Haemoperfusion systems using microporous activated carbon were tested for the treatment of kidney failure more than 40 years ago and showed significant efficacy but technical problems with release of fine carbon particles, clotting, electrolyte imbalance and platelet loss limited further development [2628]. To improve haemocompatibility most activated carbon adsorbents in current clinical use tend to be coated with cellulose or hydrogel/heparin co-polymers [29]. Unfortunately, such coatings also limit adsorptive capacity for high molecular weight molecules and the only carbon haemoadsorbents used clinically in the European Union for direct blood contact are those for the treatment of severe drug overdose [30]. Recent advances in carbon technology have allowed the development of a novel phenolic resin derived activated carbon, which can be used uncoated for direct contact with blood and has a tailored nanoporous structure allowing adsorption of larger biological toxins above 50 kDa [3133]. A three dimensional extruded carbon monolithic block can be made with straight transport channels along its length so that adsorption occurs by direct blood contact. We have previously reported that these activated carbons do not activate complement or adsorb clotting factors to alter intrinsic or extrinsic clotting cascades [31, 34]. This study was a proof of concept study designed firstly to measure the impact of monolith porosity on the removal of selected marker uraemic toxins using in vitro methods. Following demonstration of marker molecule removal, a pilot study using clinical haemodialysis patient blood samples was then undertaken to establish whether these representative uraemic toxins remain in blood after standard haemodialysis treatment and can then be removed following adsorbent monolith haemoperfusion.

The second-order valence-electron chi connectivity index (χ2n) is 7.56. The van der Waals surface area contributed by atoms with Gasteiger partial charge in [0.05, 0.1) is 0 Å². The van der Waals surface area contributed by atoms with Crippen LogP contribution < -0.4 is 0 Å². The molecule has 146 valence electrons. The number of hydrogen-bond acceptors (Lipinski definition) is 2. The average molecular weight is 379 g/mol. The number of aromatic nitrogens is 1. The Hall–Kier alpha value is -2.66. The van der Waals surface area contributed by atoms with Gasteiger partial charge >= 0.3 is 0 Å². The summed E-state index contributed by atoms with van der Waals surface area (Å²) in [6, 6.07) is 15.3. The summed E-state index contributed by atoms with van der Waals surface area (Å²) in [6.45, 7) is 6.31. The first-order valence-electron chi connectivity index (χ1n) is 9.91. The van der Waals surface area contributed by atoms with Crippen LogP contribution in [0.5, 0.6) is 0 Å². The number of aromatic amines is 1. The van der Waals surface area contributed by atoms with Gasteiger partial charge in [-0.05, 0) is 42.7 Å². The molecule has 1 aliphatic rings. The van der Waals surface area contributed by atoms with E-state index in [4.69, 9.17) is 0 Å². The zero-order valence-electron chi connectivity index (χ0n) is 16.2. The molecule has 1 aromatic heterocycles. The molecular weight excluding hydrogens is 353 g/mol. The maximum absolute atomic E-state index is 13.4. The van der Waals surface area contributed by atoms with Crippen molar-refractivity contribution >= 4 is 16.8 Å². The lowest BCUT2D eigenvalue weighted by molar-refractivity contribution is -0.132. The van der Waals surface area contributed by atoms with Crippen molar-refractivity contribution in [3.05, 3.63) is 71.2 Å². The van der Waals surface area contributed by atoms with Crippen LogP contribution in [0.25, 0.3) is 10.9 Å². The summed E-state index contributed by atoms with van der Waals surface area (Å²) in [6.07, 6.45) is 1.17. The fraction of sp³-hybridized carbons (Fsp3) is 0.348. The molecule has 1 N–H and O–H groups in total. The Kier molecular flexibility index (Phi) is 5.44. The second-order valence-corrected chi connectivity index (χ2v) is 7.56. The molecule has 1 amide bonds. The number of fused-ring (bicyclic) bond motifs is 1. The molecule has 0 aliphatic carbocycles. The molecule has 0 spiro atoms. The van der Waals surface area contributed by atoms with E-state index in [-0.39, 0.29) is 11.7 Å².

Materials and methods

Material synthesis and physical characterisation of porosity

Monolith adsorbents were synthesised by MAST Carbon International Ltd (Basingstoke, UK).The monoliths used were 0.7 cm wide and 10 cm long and contained 32 channels running along the length of the monolith, each with a width of 0.5 mm. Monoliths were formed by mixing and curing varying formulations of Novalac resin, ethylene glycol and hexamine. The resulting resin cake was crushed, dried or washed to remove excess pore former, milled to form a dough and then extruded. The resulting monoliths were carbonised and activated in carbon dioxide at temperatures of up to 900 °C with the nanoporosity controlled primarily by initial resin pore-former composition. The porosity of the resultant materials was characterised by scanning electron microscopy (SEM) using a Sigma field emission gun (FEG)-SEM microscope (Carl Zeiss NTS, Cambridge, UK) and by porosimetry using an Autosorb gas sorption analyser and an automatic PoreMaster® mercury intrusion porosimeter (Quantachrome Instruments Ltd, Hook, UK). Calculations relating to surface area, pore volume and pore size distribution were carried out using Quantachrome software.

In vitro studies to measure adsorption of IS, p-CS and IL-6 by monoliths with varying porosity